Even more steadfast is Delhi’s stance on the existing boundaries of the state of Jammu and Kashmir. Indian diplomats are resolute in their private statements on Kashmir: “It is part of India and this basic fact shall not change.” They say that no government can survive by opening the closed debate of whether Kashmir should stay or be allowed to opt out of the Indian Union. They draw their argument from the fundamental difference in the position of the two countries on the Jammu and Kashmir areas they control. While the conflict raged, Delhi gave a constitutional patina to its occupation and thus integrated the areas under its control. The Delhi agreement of 1952 stated that residents of Kashmir are Indian citizens, and extended the Indian Supreme Court’s jurisdiction to the occupied territory; the 1954 ratification of the accession to India by the constituent assembly, or the Kashmir accord of 1975, allowed, among other things, to make laws relating to the prevention of activities directed towards disclaiming, questioning or disrupting the sovereignty and territorial integrity of India from the Union or causing insult to the Indian National flag, the Indian national anthem and the constitution.
The same accord also buried the title of Sardar-e-Riyasat and prime minister for the occupied territory — symbols of Kashmir’s special status under article 370, showing the farthest limits of maximum autonomy. The electoral process inside the occupied territory has been used as a political path to legitimise and strengthen the constitutional cover of its occupation.
Pakistan, on the other hand, has kept the areas under its control independent by not integrating them in its federal structure. Azad (Independent) Kashmir has its own flag, courts, assembly, president and prime minister. While the Kashmir Council, headed by the prime minister of Pakistan, remains the controlling link between Islamabad and Muzaffarabad, the constitution of Pakistan does not extend to the Azad territory. The Northern Areas are in an even more “independent” position. Constitutionally they are not part of the country and their residents, while carrying Pakistani passports and national identity cards, are not citizens of Pakistan.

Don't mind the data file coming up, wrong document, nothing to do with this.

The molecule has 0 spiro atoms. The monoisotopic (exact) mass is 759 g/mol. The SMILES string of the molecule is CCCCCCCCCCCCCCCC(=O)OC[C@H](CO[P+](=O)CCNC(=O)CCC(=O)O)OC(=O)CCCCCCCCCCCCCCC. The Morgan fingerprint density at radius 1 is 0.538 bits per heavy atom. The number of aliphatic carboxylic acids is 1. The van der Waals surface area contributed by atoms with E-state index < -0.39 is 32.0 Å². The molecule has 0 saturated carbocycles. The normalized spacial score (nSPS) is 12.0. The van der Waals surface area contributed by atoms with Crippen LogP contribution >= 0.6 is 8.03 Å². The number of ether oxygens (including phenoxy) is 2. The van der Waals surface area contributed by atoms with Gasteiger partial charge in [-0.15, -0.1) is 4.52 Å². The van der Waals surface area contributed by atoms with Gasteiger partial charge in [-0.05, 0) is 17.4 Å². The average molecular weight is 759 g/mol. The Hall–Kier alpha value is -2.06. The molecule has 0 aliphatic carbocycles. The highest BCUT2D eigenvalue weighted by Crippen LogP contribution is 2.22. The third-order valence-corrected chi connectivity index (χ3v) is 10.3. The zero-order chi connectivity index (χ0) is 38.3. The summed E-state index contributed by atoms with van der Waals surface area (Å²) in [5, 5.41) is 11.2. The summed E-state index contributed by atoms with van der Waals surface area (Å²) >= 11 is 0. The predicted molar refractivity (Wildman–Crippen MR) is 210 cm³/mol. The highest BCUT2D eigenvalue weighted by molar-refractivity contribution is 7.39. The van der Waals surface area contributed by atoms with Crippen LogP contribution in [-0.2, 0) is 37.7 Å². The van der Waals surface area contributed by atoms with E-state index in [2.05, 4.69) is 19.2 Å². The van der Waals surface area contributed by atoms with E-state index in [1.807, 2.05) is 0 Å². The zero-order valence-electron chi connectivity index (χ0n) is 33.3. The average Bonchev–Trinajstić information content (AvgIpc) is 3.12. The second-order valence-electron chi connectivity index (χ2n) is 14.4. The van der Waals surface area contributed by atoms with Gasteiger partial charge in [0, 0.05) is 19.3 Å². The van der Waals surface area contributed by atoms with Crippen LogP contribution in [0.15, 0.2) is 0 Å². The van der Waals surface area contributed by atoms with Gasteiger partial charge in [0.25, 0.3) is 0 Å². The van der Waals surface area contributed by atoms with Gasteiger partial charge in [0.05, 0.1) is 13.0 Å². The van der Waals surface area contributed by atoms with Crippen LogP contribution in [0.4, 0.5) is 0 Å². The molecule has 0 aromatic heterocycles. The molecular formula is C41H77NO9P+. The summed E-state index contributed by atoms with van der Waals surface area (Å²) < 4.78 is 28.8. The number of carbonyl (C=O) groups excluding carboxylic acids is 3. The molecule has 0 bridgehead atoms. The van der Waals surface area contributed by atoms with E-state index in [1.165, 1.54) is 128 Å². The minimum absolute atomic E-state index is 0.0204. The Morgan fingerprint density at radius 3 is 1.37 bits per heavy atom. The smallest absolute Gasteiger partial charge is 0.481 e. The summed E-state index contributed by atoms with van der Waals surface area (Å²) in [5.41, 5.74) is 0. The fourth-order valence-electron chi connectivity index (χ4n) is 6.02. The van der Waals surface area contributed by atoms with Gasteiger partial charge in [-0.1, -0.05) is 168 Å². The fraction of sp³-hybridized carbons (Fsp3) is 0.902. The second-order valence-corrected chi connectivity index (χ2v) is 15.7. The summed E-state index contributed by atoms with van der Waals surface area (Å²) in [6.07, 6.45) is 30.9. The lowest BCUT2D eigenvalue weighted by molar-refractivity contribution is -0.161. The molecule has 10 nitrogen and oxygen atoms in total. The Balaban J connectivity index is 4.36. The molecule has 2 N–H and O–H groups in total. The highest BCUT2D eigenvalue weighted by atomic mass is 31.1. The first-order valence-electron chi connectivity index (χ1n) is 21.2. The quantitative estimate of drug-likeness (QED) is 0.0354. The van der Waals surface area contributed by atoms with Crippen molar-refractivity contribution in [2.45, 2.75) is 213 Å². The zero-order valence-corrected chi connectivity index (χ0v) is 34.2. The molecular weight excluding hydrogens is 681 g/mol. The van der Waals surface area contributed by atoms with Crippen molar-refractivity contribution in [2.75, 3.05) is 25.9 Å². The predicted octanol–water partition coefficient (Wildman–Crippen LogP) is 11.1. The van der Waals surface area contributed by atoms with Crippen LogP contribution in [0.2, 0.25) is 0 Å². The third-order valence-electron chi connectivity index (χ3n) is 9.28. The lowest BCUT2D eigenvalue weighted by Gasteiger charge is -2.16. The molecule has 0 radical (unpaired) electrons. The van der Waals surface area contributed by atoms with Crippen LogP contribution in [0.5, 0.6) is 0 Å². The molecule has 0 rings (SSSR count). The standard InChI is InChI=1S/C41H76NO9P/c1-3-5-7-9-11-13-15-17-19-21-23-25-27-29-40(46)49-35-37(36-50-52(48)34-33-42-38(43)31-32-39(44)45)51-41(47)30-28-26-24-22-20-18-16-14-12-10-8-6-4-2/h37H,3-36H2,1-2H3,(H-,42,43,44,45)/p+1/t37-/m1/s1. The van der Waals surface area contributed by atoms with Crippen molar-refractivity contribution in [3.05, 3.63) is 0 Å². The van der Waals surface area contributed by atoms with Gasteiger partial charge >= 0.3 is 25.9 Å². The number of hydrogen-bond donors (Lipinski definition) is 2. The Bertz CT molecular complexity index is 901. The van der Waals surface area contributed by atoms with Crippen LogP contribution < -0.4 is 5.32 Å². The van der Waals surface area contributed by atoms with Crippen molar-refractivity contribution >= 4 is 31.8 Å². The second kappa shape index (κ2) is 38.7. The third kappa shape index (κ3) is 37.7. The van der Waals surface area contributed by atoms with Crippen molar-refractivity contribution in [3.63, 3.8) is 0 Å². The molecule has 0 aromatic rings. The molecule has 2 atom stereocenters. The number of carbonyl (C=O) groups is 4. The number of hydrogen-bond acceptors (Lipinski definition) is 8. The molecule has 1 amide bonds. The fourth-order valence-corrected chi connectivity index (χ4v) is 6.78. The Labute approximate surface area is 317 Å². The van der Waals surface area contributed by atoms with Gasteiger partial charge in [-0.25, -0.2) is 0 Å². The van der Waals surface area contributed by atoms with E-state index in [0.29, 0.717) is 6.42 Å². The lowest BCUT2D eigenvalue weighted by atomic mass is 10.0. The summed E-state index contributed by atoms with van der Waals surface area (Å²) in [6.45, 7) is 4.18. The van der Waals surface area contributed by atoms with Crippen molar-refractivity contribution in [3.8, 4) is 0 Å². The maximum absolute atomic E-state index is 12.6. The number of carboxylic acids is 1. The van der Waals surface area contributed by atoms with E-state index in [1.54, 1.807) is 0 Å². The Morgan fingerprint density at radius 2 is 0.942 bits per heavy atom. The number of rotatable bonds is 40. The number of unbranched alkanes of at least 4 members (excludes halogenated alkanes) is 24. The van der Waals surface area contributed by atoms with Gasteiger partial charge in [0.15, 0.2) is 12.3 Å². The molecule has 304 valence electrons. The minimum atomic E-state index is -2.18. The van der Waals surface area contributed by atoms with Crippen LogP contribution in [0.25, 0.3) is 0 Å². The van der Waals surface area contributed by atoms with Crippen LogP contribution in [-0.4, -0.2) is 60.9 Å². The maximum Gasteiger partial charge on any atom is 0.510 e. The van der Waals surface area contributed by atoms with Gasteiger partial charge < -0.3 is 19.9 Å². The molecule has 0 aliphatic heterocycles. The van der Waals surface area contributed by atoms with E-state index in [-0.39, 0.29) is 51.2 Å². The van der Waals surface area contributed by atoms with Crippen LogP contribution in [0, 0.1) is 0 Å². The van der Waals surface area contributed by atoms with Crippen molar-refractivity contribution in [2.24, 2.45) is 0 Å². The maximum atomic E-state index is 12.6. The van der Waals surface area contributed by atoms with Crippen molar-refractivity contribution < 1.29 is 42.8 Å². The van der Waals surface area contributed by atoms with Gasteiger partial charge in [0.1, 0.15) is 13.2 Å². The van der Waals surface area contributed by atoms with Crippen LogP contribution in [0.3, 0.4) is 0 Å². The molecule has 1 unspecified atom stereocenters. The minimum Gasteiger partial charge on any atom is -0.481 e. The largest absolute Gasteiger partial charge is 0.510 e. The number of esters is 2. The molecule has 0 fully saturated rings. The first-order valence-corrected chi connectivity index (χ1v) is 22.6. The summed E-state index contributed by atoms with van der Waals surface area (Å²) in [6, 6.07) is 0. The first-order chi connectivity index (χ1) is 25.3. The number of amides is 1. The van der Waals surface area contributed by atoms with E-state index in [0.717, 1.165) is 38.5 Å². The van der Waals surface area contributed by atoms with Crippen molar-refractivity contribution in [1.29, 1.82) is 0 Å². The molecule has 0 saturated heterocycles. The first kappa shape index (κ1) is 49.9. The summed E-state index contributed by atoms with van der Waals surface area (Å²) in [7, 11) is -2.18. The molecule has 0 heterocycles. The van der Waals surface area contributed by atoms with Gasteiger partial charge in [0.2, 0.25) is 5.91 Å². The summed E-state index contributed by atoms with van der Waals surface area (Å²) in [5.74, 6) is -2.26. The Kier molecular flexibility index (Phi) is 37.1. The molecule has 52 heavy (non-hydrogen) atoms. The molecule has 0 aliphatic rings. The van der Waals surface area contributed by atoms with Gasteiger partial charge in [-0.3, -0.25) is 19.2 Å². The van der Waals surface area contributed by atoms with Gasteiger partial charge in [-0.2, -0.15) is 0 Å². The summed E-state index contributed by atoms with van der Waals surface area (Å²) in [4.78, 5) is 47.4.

Islamabad’s policy towards Azad Kashmir and the Northern Areas was in support of its claim that all of Jammu and Kashmir was disputed. Its hope was that when a plebiscite would be held to settle this dispute, these “Azad” territories would become a magnet for the Indian-administered areas to join Pakistan. Even in the best circumstances, this looked like a fairly tall order. However, some members of the Kashmiri delegation believed otherwise. They maintain that in the early ’90s Delhi seriously thought the time had come for it to be prepared for the eventuality of Kashmir’s secession from the Union and that they had prepared elaborate military and political plans to deal with this scenario. But now there are no takers for redrawing the boundaries, especially if this means an addition to Pakistan of over 86,000 square miles of overwhelmingly Muslim territory with global strategic significance. So while Islamabad continues to say that Kashmir is disputed territory, the hope of a plebiscite does not figure in its count of realistic options for a final settlement.
“The world has changed and we have to find ways to stitch up this festering wound. Kashmiris cannot continue to die and we cannot chase options that are not going to come to fruition even in the next 50 years,” says a political source privy to the thinking inside President Musharraf’s inner decision-making circle.
Others believe that Pakistan is not the only one looking at other options; India too is seriously engaged in this effort. “We have reason to believe that Indian decision-makers are ready as never before to settle this issue. They are showing flexibility and so are we and if we stay on the path, before 2007, you will have the contours of a final solution to this long-festering problem,” says a high-ranking Pakistani diplomat who is involved in both the formal and informal channels being used to crack the Kashmir dispute.